After a great deal of prayer, she has accepted an offer to become the senior pastor at the First United Methodist Church in Montclair. Instead of planning youth trips she will be plotting sermons, and, instead of scheduling Bible school she will, as she puts it, be “organizing the life of the church.” The congregation is small and diverse, and she hopes to be able to grow it, bringing all of her skills in raising children, to the task. She leaves Morrow, the church she came to first as a member, this month.

In the early days, Ehlers was a marketing executive with three young children whom she regularly carted to Sunday School at Morrow. Her marketing expertise was educational literature, and she was horrified by Morrow’s Sunday School literature – the same literature she had had as a kid.

She wanted to help move the church out of the Stone Age and so got appointed to a committee looking for a new director of education. They found no one.

Finally, someone recommended that Ehlers apply for the role.

She has not looked back.

The irony, she says is that “as soon as I started working with the youth groups I realized, ‘It ain’t about the curriculum.’ It became really clear to me that it was about people.”

Ehlers had already decided she would begin seminary at Drew University, although the job did not require her to be ordained. She graduated in 2008, choosing to be ordained as a deacon rather than an elder. In the Methodist Church, a deacon was not traditionally in line for senior pastor roles. But the work of the deacon – service, compassion, justice – was central to Ehler’s conception of pastoral care.

Over her many years, in addition to the mission trips that have shaped generations of Morrow kids, she has counseled teens of all stripes, with all sorts of problems. Her work in restorative justice began with a simple request to help a young person who had gotten into trouble.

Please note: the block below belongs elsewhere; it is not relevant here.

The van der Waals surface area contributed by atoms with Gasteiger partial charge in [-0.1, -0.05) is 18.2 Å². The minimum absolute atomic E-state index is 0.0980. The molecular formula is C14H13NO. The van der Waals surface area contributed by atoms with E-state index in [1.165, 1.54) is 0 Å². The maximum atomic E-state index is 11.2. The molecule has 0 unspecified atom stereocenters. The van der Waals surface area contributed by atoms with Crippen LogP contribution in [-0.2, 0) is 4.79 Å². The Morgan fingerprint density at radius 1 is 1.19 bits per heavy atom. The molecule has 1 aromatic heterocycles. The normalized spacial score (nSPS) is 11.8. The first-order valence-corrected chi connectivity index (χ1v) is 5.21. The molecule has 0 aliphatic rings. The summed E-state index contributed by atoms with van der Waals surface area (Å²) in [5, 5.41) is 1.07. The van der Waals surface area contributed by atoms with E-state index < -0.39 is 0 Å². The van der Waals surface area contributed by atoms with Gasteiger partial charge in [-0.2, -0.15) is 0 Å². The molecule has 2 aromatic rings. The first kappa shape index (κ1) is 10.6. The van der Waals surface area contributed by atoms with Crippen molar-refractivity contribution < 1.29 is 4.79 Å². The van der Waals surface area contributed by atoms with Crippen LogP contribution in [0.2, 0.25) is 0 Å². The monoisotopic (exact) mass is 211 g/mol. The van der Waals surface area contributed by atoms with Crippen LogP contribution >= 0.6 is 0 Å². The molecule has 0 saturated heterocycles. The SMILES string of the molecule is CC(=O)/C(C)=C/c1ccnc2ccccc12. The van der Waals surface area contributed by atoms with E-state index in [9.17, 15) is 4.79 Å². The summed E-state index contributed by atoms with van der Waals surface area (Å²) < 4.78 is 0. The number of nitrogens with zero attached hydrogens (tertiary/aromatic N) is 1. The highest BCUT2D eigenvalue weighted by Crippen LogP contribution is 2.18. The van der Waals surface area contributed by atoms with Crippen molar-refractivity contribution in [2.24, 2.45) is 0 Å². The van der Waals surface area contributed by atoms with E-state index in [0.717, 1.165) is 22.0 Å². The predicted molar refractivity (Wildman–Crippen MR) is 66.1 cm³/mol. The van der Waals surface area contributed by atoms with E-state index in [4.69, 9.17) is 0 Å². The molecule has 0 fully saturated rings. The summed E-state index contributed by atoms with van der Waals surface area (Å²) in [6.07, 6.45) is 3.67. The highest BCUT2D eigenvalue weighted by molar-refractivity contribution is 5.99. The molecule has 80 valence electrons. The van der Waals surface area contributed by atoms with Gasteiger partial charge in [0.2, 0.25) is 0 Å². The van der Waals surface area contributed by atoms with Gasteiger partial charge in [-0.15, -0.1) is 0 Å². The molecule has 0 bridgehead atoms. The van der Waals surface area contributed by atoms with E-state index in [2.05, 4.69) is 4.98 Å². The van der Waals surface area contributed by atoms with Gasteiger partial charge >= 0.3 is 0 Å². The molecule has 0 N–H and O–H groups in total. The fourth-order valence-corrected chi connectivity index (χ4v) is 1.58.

To many adults, she has been not only pastor, but friend. Mary Beth Scherer is now a daily walking partner but got to know Ehlers when her girls were middle schoolers.

Scherer remembers a Sunday School lesson Ehlers taught in the large hall of the church. There were three tables, one piled high with donuts, a second with some rice and a pail of clean water, and a third with nothing but dirty water. The tables represented the first, second and third worlds, and the kids were randomly assigned to the tables in proportion to the number of people in the world living in each category. Most of the kids ended up huddled around the table with only dirty water. The kids lucky enough to be assigned to the donuts, had five a piece.

The lesson stuck, for middle schoolers and parents alike.

confirmation group
Pastor Ehlers with her last confirmation group this spring.

Morrow’s engagement with youth is exceptional and Ehlers hopes to find a way to continue to do similar work in Montclair, although, because it is a small church, she will spend half her time as a chaplain.

Others at Morrow, however, are hoping she guides the creation of the programs, but leaves the daily work to others. Says Sunday school teacher Maggie Tuohy, “I’m so happy that after so many years of spending her Friday nights with our teens, she’ll be able to sit at home on her own couch and relax.”

Tia Swanson will be forever grateful that her children benefited from all the love Pastor Ehlers gave them, and the experiences she so joyfully shared.